For centuries the rules of optics were simple; light makes a single bend when it moves from one medium to another. Those rules have now changed, and the result is a flat funhouse mirror of phase discontinuity.
Light moves in a straight line, and at a certain speed, through a regular medium. Depending on the density of the medium in question, it moves faster or slower. In the vacuum of space, it moves at its maximum speed. When it hits earth's atmosphere, it slows down a bit. When moving through a patch of water, it moves even more slowly. This slowing of light leads to a behavior that most people have seen since they were kids. Light bends when it hits a new medium at an angle, leading to the distortion that people see in swimming pools or glasses of water.
The principle of bending light is fairly simple. Imagine being on roller skates and towed along over pavement. Now imagine being towed towards rougher ground. If both feet hit that ground at the same time, you'll slow down, but you won't change course. On the other hand, if your left foot hits the rough ground first, it will slow while the right foot keeps moving, and you'll swing around to the left. If you are towed to smoother ground, and the left foot hits first, the left foot will accelerate on the smooth surface and you'll swing to the right. This is like what happens to light as it moves from one medium to another. Know enough about the two media, and the angle of the light, and it was possible to predict which way light will bend, and how much.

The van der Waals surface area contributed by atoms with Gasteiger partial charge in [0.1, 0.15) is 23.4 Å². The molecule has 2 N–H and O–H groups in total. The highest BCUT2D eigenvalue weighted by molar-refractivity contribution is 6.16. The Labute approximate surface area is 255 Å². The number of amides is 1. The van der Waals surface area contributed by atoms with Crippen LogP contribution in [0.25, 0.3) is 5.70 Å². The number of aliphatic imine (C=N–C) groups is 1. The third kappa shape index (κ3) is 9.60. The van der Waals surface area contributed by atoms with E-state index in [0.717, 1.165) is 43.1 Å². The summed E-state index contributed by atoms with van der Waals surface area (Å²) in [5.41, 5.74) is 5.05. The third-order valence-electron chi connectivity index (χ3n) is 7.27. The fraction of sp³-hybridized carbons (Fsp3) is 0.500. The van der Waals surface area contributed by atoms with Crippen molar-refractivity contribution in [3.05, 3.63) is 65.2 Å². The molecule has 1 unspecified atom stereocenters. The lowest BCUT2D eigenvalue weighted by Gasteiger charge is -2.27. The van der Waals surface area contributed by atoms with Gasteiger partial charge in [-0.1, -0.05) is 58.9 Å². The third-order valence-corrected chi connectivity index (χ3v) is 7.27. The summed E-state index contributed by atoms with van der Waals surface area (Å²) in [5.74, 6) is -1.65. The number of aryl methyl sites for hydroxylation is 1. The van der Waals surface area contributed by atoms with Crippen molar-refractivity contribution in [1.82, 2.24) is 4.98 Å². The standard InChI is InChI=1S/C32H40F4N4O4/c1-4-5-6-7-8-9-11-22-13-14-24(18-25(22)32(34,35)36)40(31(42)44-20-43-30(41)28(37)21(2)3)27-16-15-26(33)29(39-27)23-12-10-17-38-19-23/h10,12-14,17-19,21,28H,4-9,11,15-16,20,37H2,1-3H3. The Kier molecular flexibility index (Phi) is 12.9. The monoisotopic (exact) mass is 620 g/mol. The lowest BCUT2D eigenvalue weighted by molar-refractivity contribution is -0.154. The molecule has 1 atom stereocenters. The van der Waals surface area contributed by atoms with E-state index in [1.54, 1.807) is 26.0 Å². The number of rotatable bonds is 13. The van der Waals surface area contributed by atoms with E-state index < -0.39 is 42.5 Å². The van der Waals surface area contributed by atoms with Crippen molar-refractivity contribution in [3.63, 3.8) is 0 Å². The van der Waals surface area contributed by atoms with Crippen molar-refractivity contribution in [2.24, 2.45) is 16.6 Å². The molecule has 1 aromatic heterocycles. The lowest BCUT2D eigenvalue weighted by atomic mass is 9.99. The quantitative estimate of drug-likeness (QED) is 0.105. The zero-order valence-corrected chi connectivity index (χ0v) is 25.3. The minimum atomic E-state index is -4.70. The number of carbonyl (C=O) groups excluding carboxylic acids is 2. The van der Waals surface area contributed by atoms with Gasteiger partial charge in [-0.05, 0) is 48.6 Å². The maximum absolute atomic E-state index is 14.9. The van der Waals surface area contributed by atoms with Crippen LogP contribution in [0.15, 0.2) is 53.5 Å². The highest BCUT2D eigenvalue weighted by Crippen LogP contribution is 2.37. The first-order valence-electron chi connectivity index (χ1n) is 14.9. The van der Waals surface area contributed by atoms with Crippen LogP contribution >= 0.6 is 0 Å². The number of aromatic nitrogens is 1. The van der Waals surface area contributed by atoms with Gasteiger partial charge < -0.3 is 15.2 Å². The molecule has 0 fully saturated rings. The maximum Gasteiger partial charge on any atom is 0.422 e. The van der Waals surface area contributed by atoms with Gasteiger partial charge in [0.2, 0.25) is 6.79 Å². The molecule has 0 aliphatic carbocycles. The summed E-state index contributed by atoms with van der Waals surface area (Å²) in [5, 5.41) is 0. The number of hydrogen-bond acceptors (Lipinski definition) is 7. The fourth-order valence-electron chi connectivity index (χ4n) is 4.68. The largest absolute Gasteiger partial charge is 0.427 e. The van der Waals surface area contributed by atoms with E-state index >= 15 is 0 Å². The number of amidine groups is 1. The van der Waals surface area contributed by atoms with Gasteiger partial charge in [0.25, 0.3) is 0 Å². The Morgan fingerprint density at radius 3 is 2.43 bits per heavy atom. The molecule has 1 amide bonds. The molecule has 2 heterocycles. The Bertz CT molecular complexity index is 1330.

A new technology changes that. At the Harvard School of Engineering and Applied Sciences, researches etched tiny gold antennae into the surface of a silicon chip. These antennae are smaller than the wavelength of light, but can trap the light and jumble it around before it moves from the chip to the air, or the air to the chip. Although it's possible to measure what angle the light is coming from before it hits the antennae, it is bent in arbitrary ways before it hits the silicon (or the air), causing it to come out of a flat surface looking like it bounced off a fun house mirror.
The light may be controlled on a macro scale by embedding a gradient of antennae across the surface of the silicon. This could lead to perfectly flat, perfectly clear mirrors or windows that are programmed to be optical illusions. Or it may be a way of scrambling light beyond recognition.
Image Credit: Photos by Eliza Grinnell and Nanfang Yu